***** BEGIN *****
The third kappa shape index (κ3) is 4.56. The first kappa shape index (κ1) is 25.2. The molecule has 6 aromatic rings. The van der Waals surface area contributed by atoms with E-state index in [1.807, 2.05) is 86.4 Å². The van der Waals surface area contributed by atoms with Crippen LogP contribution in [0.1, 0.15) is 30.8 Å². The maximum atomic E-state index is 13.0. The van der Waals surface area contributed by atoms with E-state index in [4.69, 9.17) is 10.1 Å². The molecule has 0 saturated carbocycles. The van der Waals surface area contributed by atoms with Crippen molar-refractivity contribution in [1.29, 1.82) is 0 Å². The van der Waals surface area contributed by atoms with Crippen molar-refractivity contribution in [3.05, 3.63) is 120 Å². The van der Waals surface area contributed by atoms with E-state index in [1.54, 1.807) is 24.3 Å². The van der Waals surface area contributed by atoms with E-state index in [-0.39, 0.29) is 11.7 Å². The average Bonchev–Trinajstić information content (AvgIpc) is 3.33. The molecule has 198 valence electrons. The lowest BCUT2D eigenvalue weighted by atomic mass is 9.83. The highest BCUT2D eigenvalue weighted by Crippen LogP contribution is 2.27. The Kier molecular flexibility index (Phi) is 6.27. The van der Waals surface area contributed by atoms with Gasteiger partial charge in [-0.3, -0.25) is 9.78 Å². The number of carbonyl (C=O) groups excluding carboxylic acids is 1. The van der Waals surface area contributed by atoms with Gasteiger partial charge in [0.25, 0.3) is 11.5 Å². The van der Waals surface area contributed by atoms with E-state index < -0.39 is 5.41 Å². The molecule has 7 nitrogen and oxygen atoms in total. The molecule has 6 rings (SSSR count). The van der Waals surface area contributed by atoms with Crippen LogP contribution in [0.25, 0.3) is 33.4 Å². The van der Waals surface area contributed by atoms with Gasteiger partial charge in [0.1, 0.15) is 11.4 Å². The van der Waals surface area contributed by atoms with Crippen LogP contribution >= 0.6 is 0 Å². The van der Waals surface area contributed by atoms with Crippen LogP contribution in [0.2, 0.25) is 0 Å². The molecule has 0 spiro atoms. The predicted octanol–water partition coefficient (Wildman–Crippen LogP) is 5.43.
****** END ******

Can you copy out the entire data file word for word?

The third kappa shape index (κ3) is 4.56. The first kappa shape index (κ1) is 25.2. The molecule has 6 aromatic rings. The van der Waals surface area contributed by atoms with E-state index in [1.807, 2.05) is 86.4 Å². The van der Waals surface area contributed by atoms with Crippen LogP contribution in [0.1, 0.15) is 30.8 Å². The maximum atomic E-state index is 13.0. The van der Waals surface area contributed by atoms with E-state index in [4.69, 9.17) is 10.1 Å². The molecule has 0 saturated carbocycles. The van der Waals surface area contributed by atoms with Crippen molar-refractivity contribution in [1.29, 1.82) is 0 Å². The van der Waals surface area contributed by atoms with Crippen molar-refractivity contribution in [3.05, 3.63) is 120 Å². The van der Waals surface area contributed by atoms with E-state index in [1.54, 1.807) is 24.3 Å². The van der Waals surface area contributed by atoms with E-state index in [-0.39, 0.29) is 11.7 Å². The average Bonchev–Trinajstić information content (AvgIpc) is 3.33. The molecule has 198 valence electrons. The lowest BCUT2D eigenvalue weighted by atomic mass is 9.83. The highest BCUT2D eigenvalue weighted by Crippen LogP contribution is 2.27. The Kier molecular flexibility index (Phi) is 6.27. The van der Waals surface area contributed by atoms with Gasteiger partial charge in [-0.3, -0.25) is 9.78 Å². The number of carbonyl (C=O) groups excluding carboxylic acids is 1. The van der Waals surface area contributed by atoms with Gasteiger partial charge in [0.25, 0.3) is 11.5 Å². The van der Waals surface area contributed by atoms with E-state index < -0.39 is 5.41 Å². The molecule has 7 nitrogen and oxygen atoms in total. The molecule has 6 rings (SSSR count). The van der Waals surface area contributed by atoms with Crippen LogP contribution in [0.25, 0.3) is 33.4 Å². The van der Waals surface area contributed by atoms with Gasteiger partial charge in [0.1, 0.15) is 11.4 Å². The van der Waals surface area contributed by atoms with Crippen LogP contribution >= 0.6 is 0 Å². The van der Waals surface area contributed by atoms with Crippen LogP contribution in [0.2, 0.25) is 0 Å². The molecule has 0 spiro atoms. The predicted octanol–water partition coefficient (Wildman–Crippen LogP) is 5.43.